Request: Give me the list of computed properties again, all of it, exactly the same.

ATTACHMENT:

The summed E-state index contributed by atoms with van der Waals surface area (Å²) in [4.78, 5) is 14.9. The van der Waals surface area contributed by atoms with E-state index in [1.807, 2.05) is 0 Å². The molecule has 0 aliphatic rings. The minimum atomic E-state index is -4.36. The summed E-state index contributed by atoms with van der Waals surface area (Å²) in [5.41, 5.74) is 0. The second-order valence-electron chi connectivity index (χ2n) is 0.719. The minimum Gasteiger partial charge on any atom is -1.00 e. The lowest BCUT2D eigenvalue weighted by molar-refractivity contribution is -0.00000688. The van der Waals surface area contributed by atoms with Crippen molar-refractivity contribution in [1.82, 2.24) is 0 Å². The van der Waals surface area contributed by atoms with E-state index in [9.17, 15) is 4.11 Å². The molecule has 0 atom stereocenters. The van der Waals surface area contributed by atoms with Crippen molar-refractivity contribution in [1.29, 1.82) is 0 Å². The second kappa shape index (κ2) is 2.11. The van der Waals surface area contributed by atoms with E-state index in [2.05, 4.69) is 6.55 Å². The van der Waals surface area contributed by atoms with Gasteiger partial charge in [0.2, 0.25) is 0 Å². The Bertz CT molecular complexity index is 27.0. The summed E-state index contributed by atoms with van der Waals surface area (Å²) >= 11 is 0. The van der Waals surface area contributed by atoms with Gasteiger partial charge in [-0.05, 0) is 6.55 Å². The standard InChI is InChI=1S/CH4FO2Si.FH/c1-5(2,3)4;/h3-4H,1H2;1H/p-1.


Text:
The summed E-state index contributed by atoms with van der Waals surface area (Å²) in [4.78, 5) is 14.9. The van der Waals surface area contributed by atoms with E-state index in [1.807, 2.05) is 0 Å². The molecule has 0 aliphatic rings. The minimum atomic E-state index is -4.36. The summed E-state index contributed by atoms with van der Waals surface area (Å²) in [5.41, 5.74) is 0. The second-order valence-electron chi connectivity index (χ2n) is 0.719. The minimum Gasteiger partial charge on any atom is -1.00 e. The lowest BCUT2D eigenvalue weighted by molar-refractivity contribution is -0.00000688. The van der Waals surface area contributed by atoms with Crippen molar-refractivity contribution in [1.82, 2.24) is 0 Å². The van der Waals surface area contributed by atoms with E-state index in [9.17, 15) is 4.11 Å². The molecule has 0 atom stereocenters. The van der Waals surface area contributed by atoms with Crippen molar-refractivity contribution in [1.29, 1.82) is 0 Å². The second kappa shape index (κ2) is 2.11. The van der Waals surface area contributed by atoms with E-state index in [2.05, 4.69) is 6.55 Å². The van der Waals surface area contributed by atoms with Gasteiger partial charge in [0.2, 0.25) is 0 Å². The Bertz CT molecular complexity index is 27.0. The summed E-state index contributed by atoms with van der Waals surface area (Å²) >= 11 is 0. The van der Waals surface area contributed by atoms with Gasteiger partial charge in [-0.05, 0) is 6.55 Å². The standard InChI is InChI=1S/CH4FO2Si.FH/c1-5(2,3)4;/h3-4H,1H2;1H/p-1.